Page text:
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  43. de stijl says:

    @DrDaveT:

    Do you imply that being wealthy isn’t the same thing as being accomplished? Are you a Communist, an atheist, or a Muslim, sir?

    —-

    Challenge accepted!

    Trump is really good at misogyny. Misogyny is likely his core competency.

    Trump is really good at wandering from point to utterly unrelated point in the same sentence. It’s uncanny how good he is at this skill.

    Trump is wicked smart in picking just the correct toadies and sycophants to work for him.

    Trump is exceptionally awesome at thinking he has “won” a twitter battle where he, in fact, has been utterly destroyed.

    Trump is utterly incapable of feeling shame and belittles people who can.

    This is just a small sample of Donald Trump’s huge skill-set.




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  44. Gustopher says:

    @al-Ameda: all you have to do is remove states that have seceded from multiple countries to defend slavery, and Clinton wins.

    Remove states with the highest teenage pregnancy rates… Clinton wins.
    Remove states with the highest rates of sexually transmitted diseases… Clinton wins.

    So many fun stats break along the Mason-Dixon Line. Lowest literacy rates, dental health, SSDI…

    Does Clinton win with just the original 13 colonies? Not sure. That one I would have to look up.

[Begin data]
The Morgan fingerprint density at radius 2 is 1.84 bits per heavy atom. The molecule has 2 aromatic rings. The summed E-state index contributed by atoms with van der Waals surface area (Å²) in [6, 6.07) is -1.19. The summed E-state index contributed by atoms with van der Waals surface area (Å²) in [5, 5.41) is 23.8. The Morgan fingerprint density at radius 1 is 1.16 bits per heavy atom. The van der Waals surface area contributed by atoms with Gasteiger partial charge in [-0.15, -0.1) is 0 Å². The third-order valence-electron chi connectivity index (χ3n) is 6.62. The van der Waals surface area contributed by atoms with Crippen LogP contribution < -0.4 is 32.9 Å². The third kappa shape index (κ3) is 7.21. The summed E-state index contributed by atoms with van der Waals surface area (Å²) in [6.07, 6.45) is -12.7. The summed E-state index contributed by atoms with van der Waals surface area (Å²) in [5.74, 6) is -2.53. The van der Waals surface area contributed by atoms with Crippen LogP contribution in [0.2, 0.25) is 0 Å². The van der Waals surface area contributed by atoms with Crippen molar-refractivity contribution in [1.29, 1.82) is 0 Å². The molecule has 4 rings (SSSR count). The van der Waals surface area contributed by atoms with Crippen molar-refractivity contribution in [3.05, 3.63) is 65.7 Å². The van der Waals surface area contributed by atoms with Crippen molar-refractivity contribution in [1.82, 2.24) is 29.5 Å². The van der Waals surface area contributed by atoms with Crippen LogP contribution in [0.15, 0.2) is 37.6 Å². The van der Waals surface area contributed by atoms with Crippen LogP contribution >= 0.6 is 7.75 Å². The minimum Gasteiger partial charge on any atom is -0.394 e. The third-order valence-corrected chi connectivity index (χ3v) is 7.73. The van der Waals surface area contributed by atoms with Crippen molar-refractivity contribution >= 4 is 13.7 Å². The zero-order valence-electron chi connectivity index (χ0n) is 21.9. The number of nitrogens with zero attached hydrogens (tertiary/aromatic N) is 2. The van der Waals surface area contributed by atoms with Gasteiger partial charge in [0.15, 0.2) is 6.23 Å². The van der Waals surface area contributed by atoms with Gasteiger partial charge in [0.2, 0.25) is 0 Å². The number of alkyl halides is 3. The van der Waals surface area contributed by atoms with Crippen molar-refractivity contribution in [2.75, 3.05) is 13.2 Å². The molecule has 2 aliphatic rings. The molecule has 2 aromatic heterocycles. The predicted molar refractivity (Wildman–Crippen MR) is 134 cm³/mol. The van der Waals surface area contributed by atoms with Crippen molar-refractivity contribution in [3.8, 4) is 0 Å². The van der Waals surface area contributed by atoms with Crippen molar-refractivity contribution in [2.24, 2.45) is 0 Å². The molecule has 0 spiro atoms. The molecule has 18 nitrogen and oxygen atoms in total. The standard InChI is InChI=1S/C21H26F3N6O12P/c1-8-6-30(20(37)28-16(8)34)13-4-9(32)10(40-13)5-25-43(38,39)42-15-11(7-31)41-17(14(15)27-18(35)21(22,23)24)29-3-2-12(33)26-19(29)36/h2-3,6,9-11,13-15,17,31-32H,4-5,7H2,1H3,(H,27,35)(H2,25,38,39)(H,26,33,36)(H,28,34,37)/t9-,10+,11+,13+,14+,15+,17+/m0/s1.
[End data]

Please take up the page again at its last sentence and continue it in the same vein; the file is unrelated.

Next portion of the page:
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  45. Kylopod says:

    @de stijl: I’ve only seen Magnolia once, around the time it came out nearly two decades ago. I remember really enjoying it, but I disliked the weird deus ex machina ending. I’ve had it on a list to watch again some time, but I haven’t gotten around to it yet.

    I love Glengarry Glen Ross to death. It’s written by the same guy who wrote and directed the aforementioned House of Games, so he does have a thing about con artists. The fact that he turned into a right-wing pr!ck puzzles me more than anything, because Glengarry struck me as one of these critiques of the materialist culture of the Reagan years, just like Wall Street. It almost makes me think the Alec Baldwin character was meant to be a figure of admiration, not the absolute d!ck most of us perceive him as.

    I have that feeling about Scott Adams as well. There’s just something surpassing strange that the man who created the Pointy-Haired Boss–whom we presumed was supposed to be a figure of ridicule and derision, and a satire on the kind of rampant incompetence that persists in the corporate world–would become a Trumpaloon. I’ve compared MBunge here to Adams, in that they both seem motivated by a certain pathological, mindless, knee-jerk contrarianism. It isn’t so much Trumpism as anti-anti-Trumpism.

    Another example is Clint Eastwood. I really liked his 2008 film Gran Torino. That’s why I was scratching my head at his bizarre remarks in 2016 where he actually cited that film to explain his support for Trump. He said that people said the movie was “politically incorrect,” and, like, people say the same thing about Trump. Somehow it didn’t seem to occur to Clint that the apparent point of the movie (where an aging bigot learns to be more tolerant and accepting of the immigrant family next door) would seem to be a powerful argument against a candidate like Trump.

    In all these cases, I get the weird sense that the artists don’t even get their own work. Or perhaps we are the ones who misinterpreted it all along?